Section 220.1. Arson and Related Offenses.

 (1) Arson.  A person is guilty of arson, a felony of the second degree, if he starts a fire or causes an explosion with the purpose of:

  (a) destroying a building or occupied structure of another;  or

  (b) destroying or damaging any property, whether his own or another's, to collect insurance for such loss.  It shall be an affirmative defense to prosecution under this paragraph that the actor's conduct did not recklessly endanger any building or occupied structure of another or place any other person in danger of death or bodily injury.

 (2) Reckless Burning or Exploding.  A person commits a felony of the third degree if he purposely starts a fire or causes an explosion, whether on his own property or another's, and thereby recklessly:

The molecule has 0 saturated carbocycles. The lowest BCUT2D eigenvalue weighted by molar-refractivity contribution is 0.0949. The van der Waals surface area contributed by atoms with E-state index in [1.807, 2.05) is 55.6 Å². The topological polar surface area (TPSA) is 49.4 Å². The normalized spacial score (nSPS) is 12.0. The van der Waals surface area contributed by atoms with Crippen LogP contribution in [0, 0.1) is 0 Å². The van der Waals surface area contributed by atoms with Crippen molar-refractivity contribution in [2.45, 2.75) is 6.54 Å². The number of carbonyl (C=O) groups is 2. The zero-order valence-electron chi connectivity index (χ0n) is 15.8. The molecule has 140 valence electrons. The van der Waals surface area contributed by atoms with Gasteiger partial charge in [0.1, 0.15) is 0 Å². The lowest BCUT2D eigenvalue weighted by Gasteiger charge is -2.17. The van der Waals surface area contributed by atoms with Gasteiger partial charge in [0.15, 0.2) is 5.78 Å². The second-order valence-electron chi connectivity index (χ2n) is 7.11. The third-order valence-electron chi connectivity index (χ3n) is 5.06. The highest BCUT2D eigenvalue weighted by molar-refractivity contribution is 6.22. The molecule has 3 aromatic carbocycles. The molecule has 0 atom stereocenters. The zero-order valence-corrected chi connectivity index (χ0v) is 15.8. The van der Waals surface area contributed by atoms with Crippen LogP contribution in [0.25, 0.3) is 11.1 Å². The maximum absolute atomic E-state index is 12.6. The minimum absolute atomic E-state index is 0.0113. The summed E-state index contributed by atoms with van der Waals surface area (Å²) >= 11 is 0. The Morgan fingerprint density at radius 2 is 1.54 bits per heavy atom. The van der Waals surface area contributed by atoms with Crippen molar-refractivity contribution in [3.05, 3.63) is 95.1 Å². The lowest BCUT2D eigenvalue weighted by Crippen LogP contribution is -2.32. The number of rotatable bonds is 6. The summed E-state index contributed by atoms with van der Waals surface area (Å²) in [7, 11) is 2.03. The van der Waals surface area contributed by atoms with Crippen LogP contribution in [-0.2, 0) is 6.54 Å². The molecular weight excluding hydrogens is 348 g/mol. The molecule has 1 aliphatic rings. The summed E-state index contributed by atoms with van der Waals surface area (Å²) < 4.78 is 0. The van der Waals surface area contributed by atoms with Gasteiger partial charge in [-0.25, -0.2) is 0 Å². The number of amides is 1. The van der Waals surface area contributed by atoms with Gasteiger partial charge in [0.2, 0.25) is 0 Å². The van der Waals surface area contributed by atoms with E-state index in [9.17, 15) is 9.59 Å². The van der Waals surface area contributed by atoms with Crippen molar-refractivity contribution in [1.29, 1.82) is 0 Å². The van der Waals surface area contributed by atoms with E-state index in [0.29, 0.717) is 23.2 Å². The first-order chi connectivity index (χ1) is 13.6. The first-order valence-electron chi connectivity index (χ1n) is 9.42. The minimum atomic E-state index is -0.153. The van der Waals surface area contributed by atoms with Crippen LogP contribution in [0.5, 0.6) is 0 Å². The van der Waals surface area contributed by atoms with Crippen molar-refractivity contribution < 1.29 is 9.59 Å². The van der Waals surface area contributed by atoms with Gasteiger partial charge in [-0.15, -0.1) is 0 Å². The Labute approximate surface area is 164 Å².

(a) places another person in danger of death or bodily injury;  or

  (b) places a building or occupied structure of another in danger of damage or destruction.

 (3) Failure to Control or Report Dangerous Fire.  A person who knows that a fire is endangering life or a substantial amount of property of another and fails to take reasonable measures to put out or control the fire, when he can do so without substantial risk to himself, or to give a prompt fire alarm, commits a misdemeanor if:

  (a) he knows that he is under an official, contractual, or other legal duty to prevent or combat the fire;  or

  (b) the fire was started, albeit lawfully, by him or with his assent, or on property in his custody or control.

 (4) Definitions.  "Occupied structure" means any structure, vehicle or place adapted for overnight accommodation of persons, or for carrying on business therein, whether or not a person is actually present.  Property is that of another, for the purposes of this section, if anyone other than the actor has a possessory or proprietory interest therein.  If a building or structure is divided into separately occupied units, any unit not occupied by the actor is an occupied structure of another.